Pediatric Dental Emergencies
We are open more than most pediatric dental offices in Nesconset, West Islip, and Massapequa Park, usually five to six days per week with early morning and evening hours across our three locations.
During our hours, if you desire, your child will be seen that day. After hours we always have a doctor on call. Speak to a doctor, not a call service.
After office hours, please give the office a call and follow the instructions provided. If your child is experiencing a serious or life threatening emergency, please call 911 or visit the nearest emergency room.
Some common tooth emergencies may include:
In case of emergency please call:
Frequently Asked Questions About Pediatric Dental Emergencies
Can a knocked out tooth be put back in?
If your child knocks out a baby tooth, it cannot be put back in, but we’ll still want to see them in our office to determine whether there is any damage to surrounding soft tissue or teeth and if a space maintainer is needed. For a secondary (adult) tooth, we can often put it back in, but only with prompt treatment. Call our office right away so we can begin preparing for your child’s visit.
Never touch the tooth by the root; instead, hold it by the crown (the portion that is normally above the gumline). Rinse the tooth with milk or water only if it is visibly dirty, then push it back into the socket. While your child may resist this, it gives us the best possible chance of saving their tooth. If you can’t reinsert the tooth yourself, place it in a small cup of milk or saliva and bring it with you to our office. We will reinsert the tooth and then stabilize it with a splint in order to encourage the gums to reattach.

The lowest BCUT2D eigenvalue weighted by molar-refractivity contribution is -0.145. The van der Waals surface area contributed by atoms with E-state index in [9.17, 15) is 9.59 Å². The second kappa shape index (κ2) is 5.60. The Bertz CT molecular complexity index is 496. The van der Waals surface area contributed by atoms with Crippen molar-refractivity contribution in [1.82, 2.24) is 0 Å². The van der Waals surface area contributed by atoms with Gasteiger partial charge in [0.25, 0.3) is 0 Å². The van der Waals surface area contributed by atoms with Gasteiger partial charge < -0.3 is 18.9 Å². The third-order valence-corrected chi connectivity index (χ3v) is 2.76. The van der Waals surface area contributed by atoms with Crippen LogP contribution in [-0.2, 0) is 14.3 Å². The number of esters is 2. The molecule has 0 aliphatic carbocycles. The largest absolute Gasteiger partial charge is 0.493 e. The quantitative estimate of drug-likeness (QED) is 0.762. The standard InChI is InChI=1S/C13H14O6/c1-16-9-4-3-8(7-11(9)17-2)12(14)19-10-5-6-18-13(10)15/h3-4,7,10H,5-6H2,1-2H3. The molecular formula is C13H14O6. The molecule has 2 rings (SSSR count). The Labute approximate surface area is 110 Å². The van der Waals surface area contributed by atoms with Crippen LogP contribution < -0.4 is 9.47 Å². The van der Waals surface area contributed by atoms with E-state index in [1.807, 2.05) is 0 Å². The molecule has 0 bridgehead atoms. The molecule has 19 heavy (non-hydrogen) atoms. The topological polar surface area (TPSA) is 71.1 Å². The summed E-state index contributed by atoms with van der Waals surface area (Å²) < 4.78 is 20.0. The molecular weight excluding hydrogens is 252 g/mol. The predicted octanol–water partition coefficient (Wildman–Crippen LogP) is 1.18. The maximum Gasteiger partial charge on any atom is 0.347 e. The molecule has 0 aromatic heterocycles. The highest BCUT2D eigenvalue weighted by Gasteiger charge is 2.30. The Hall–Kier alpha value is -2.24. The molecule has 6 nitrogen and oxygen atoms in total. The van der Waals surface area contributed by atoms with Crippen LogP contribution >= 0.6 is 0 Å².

How long can a knocked out tooth last?
If you can’t push the tooth back into the socket and have to place it in milk or saliva, you have about an hour to get to our office before the likelihood of being able to successfully reinsert it begins to decrease. That said, even after an hour, there’s still a chance that the tooth can be reattached, so it’s still worth bringing it in with you.
Is a broken baby tooth an emergency?
When a baby tooth is chipped, emergency dental treatment is not usually needed. If, on the other hand, the broken tooth is jagged, causing pain, or most of the tooth has broken off, we’ll want to see your child as soon as possible.
Is a toothache an emergency?
It can be difficult for young children to articulate the pain they feel, so if your child is experiencing a toothache, call our office and we will set up an appointment to see them. Generally speaking, if the pain is excruciating, throbbing, and impacting their sleeping and eating, it’s likely an infection or another serious dental issue that requires urgent treatment.
Do emergency dentist appointments cost more?
We do not add extra fees or surcharges for emergency dental appointments.
Is a dental abscess an emergency?
Yes, dental abscesses are always considered a dental emergency. They’re a sign of a serious tooth infection; this infection can spread throughout the mouth and even to other parts of the body. Prompt treatment is needed in order to prevent complications.